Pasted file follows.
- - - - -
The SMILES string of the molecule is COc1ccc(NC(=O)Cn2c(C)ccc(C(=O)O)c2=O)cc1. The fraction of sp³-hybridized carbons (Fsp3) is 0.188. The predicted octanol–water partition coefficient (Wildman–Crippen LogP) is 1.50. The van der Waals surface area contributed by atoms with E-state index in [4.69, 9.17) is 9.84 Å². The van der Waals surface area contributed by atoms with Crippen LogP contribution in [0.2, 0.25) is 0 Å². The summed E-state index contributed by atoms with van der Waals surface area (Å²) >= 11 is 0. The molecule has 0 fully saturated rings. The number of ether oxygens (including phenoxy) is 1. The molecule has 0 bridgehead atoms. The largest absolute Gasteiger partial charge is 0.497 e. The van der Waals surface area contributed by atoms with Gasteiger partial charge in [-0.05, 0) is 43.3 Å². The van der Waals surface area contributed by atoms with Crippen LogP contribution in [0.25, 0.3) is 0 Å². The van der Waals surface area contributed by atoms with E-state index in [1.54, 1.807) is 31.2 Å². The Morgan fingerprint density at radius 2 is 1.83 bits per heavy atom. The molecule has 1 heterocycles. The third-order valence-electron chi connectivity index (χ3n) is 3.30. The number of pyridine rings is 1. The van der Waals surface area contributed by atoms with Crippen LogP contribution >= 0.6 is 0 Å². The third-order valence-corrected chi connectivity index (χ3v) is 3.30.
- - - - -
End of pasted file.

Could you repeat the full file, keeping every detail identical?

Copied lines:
The SMILES string of the molecule is COc1ccc(NC(=O)Cn2c(C)ccc(C(=O)O)c2=O)cc1. The fraction of sp³-hybridized carbons (Fsp3) is 0.188. The predicted octanol–water partition coefficient (Wildman–Crippen LogP) is 1.50. The van der Waals surface area contributed by atoms with E-state index in [4.69, 9.17) is 9.84 Å². The van der Waals surface area contributed by atoms with Crippen LogP contribution in [0.2, 0.25) is 0 Å². The summed E-state index contributed by atoms with van der Waals surface area (Å²) >= 11 is 0. The molecule has 0 fully saturated rings. The number of ether oxygens (including phenoxy) is 1. The molecule has 0 bridgehead atoms. The largest absolute Gasteiger partial charge is 0.497 e. The van der Waals surface area contributed by atoms with Gasteiger partial charge in [-0.05, 0) is 43.3 Å². The van der Waals surface area contributed by atoms with Crippen LogP contribution in [0.25, 0.3) is 0 Å². The van der Waals surface area contributed by atoms with E-state index in [1.54, 1.807) is 31.2 Å². The Morgan fingerprint density at radius 2 is 1.83 bits per heavy atom. The molecule has 1 heterocycles. The third-order valence-electron chi connectivity index (χ3n) is 3.30. The number of pyridine rings is 1. The van der Waals surface area contributed by atoms with Crippen LogP contribution >= 0.6 is 0 Å². The third-order valence-corrected chi connectivity index (χ3v) is 3.30.